The proportion of regular smokers among men age 20 or over in Japan has slipped below 30 percent for the first time since statistics became available in 1986, the health ministry said Tuesday.
According to the ministry survey, as of November 2017, the rate of men who smoke stood at 29.4 percent, down 0.8 of a percentage point from a year earlier.
The smoking rate for adult women fell 1 point to 7.2 percent, also an all-time low.
The combined share of male and female smokers declined 0.6 point to a record low of 17.7 percent.
“The results partly reflect a growing health consciousness among people,” a ministry official said.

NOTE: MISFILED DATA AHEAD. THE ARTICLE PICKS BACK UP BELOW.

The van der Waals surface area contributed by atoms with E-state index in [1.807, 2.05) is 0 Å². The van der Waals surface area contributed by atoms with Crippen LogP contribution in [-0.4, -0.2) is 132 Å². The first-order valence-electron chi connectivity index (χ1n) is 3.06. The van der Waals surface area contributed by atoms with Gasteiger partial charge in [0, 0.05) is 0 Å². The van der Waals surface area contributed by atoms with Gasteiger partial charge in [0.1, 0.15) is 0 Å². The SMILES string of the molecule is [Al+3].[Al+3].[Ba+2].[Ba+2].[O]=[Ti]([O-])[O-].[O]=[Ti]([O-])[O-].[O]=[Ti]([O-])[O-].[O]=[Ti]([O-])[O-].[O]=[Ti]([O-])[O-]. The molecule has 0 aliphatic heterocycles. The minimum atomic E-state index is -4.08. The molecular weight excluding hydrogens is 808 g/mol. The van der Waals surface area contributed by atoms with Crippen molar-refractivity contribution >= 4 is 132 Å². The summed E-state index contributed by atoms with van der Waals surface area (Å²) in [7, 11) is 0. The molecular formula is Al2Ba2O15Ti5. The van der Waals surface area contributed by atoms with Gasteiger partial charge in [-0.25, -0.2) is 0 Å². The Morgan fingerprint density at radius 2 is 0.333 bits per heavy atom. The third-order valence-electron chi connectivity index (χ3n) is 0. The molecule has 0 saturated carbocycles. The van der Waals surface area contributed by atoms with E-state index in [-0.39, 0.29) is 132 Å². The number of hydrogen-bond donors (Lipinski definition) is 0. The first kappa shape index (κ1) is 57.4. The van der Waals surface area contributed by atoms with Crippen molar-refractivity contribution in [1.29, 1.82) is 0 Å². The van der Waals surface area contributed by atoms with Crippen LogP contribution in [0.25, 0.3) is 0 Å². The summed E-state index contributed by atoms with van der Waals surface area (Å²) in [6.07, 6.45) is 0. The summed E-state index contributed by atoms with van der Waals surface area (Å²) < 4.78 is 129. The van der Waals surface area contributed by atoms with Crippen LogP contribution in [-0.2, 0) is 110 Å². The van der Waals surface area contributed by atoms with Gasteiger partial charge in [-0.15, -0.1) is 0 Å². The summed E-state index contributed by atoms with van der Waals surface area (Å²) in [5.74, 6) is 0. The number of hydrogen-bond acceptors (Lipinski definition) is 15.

Of all regular smokers, 28.9 percent, up 1.2 points, said they want to quit. The proportion for men stood at 26.1 percent, up 0.7 point, and that for women at 39 percent, up 4 points.
Nonsmokers were asked where they experienced passive smoking during the month before the survey. Restaurants were most cited by 42.4 percent, up 0.2 point, followed by recreational facilities by 37.3 percent, up 2.9 points. Secondhand smoking was experienced by 31.7 percent on city streets, an increase of 1.2 points, and workplaces by 30.1 percent, down 0.8 point.